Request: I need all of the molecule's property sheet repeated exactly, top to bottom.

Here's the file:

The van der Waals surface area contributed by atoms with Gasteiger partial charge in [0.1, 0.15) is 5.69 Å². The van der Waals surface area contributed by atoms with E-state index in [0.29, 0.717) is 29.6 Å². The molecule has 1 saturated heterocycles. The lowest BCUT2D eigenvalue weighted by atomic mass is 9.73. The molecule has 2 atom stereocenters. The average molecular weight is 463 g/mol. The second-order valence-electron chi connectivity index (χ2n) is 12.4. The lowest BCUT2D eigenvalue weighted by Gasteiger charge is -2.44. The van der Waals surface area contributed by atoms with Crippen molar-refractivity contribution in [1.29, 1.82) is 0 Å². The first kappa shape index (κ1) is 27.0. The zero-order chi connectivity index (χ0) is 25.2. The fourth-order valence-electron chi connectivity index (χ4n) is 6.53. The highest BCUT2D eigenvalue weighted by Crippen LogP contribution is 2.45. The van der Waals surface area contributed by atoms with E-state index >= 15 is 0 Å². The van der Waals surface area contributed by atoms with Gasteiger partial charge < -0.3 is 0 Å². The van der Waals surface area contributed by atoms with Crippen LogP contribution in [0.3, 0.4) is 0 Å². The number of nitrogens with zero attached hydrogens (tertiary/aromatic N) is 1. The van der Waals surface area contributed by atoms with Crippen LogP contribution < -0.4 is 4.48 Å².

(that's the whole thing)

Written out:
The van der Waals surface area contributed by atoms with Gasteiger partial charge in [0.1, 0.15) is 5.69 Å². The van der Waals surface area contributed by atoms with E-state index in [0.29, 0.717) is 29.6 Å². The molecule has 1 saturated heterocycles. The lowest BCUT2D eigenvalue weighted by atomic mass is 9.73. The molecule has 2 atom stereocenters. The average molecular weight is 463 g/mol. The second-order valence-electron chi connectivity index (χ2n) is 12.4. The lowest BCUT2D eigenvalue weighted by Gasteiger charge is -2.44. The van der Waals surface area contributed by atoms with Crippen molar-refractivity contribution in [1.29, 1.82) is 0 Å². The first kappa shape index (κ1) is 27.0. The zero-order chi connectivity index (χ0) is 25.2. The fourth-order valence-electron chi connectivity index (χ4n) is 6.53. The highest BCUT2D eigenvalue weighted by Crippen LogP contribution is 2.45. The van der Waals surface area contributed by atoms with E-state index >= 15 is 0 Å². The van der Waals surface area contributed by atoms with Gasteiger partial charge < -0.3 is 0 Å². The van der Waals surface area contributed by atoms with Crippen LogP contribution in [0.3, 0.4) is 0 Å². The number of nitrogens with zero attached hydrogens (tertiary/aromatic N) is 1. The van der Waals surface area contributed by atoms with Crippen LogP contribution < -0.4 is 4.48 Å².